The next week colleagues whispered to me, “You’ve were seen in the bars and discos in town, with a student!” The horror, the horror.
That weekend one of my American colleagues and I drove down the steep, winding, mountain road toward the valley below in his VW Golf, to escape the not-so-magic mountain, the temperature dropping and snow starting to fall. Hmm, this is starting to sound like the end of James Joyce’s “The Dead” or Dan Fogelberg’s “Same Old Lang Syne.” Instead, we hit a patch of black ice and started to slide out of control off the mountain road.
I still don’t understand how I’m not dead, the passenger side wheels slipping off the edge of the road, the mountain, looking down into the darkness, about to drop off into the void, and suddenly, instead of being crushed in the Rhone River 9,000 feet below in the Switzerdeutch speaking part of the country, I’m on the crushed hood of the car, having gone through the windshield, the car sliding into the side of the mountain and not off the mountain, thin glass shards like acupuncture in my scalp, blood flowing down my face. Seatbelt? I don’t remember. Maybe it broke, maybe I forgot to buckle it. There’s a lot I don’t remember about that moment, and sometimes I believe that maybe I died there and everything that has followed since is some kind of Lost-style flash-forward afterlife, or a just dream, like Izzy Maurer’s in Lulu on the Bridge.
The next day I was fired. Illegally.
The school was required by Swiss law and my labor contract to give three months’ notice of termination. When I explained my situation to the cantonal officer, he threw his hands up in the air. “Pas possible! Pas possible!”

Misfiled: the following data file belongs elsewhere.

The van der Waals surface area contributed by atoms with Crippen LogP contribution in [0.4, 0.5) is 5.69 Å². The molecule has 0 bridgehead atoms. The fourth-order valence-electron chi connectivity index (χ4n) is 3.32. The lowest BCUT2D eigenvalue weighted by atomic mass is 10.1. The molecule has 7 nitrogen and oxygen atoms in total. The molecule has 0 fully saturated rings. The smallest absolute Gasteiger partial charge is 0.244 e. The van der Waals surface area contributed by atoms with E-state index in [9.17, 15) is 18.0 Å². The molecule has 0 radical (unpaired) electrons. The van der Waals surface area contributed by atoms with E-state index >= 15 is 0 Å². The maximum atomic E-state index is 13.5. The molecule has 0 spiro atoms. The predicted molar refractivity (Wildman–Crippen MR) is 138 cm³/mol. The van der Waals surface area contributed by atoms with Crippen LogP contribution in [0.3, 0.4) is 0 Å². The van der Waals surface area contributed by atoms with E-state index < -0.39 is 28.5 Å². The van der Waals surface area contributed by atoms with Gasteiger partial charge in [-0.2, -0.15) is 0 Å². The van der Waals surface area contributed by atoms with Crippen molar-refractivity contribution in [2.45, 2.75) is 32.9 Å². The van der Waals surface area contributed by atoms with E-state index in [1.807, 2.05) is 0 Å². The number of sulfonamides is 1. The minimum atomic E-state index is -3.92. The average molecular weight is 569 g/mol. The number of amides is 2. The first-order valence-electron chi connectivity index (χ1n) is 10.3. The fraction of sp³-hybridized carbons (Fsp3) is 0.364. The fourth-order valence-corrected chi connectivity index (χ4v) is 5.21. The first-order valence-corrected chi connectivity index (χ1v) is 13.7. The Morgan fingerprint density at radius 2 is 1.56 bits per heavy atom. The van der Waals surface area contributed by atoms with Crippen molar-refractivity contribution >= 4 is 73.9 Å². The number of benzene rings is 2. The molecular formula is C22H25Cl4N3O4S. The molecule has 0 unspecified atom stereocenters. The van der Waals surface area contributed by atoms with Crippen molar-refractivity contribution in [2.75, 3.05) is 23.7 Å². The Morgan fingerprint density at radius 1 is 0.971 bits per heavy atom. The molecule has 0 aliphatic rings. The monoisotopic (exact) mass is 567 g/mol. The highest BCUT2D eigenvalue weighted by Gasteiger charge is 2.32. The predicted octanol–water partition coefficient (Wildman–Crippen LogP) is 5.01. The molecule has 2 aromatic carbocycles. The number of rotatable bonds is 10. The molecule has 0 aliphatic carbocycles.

Not only would the school have to pay me, I was also eligible for Swiss unemployment compensation: eighty percent of my salary with no tax deductions. I could spend the next six months collecting unemployment as a ward of the Swiss welfare state. But the school simply refused to pay up. I would have to sue them to get my 11,000 Swiss francs, but it would cost me about 11,000 Swiss francs in legal fees. “You have a good case,” the official said, and urged me to sign up for unemployment and free French lessons, so I could become a contributing member of Swiss society after my benefits expired.
That afternoon my new Swiss credit card arrived in the mail. “Every exit is also an entrance,” Rosencrantz says in Tom Stoppard’s Rosencrantz and Guildenstern Are Dead. I packed up my two suitcases, took a cash advance of 5,000 Swiss francs from my new credit card, cut up the credit card, and moved to Paris.
Since then, I’ve lived in France, Italy, Germany and Dubai. I’ve written four books, a dozen screenplays and lots of other things. It’s the worst experiences that change us, define us, allow us to become what we want to be. And walking away can be the best experience of all.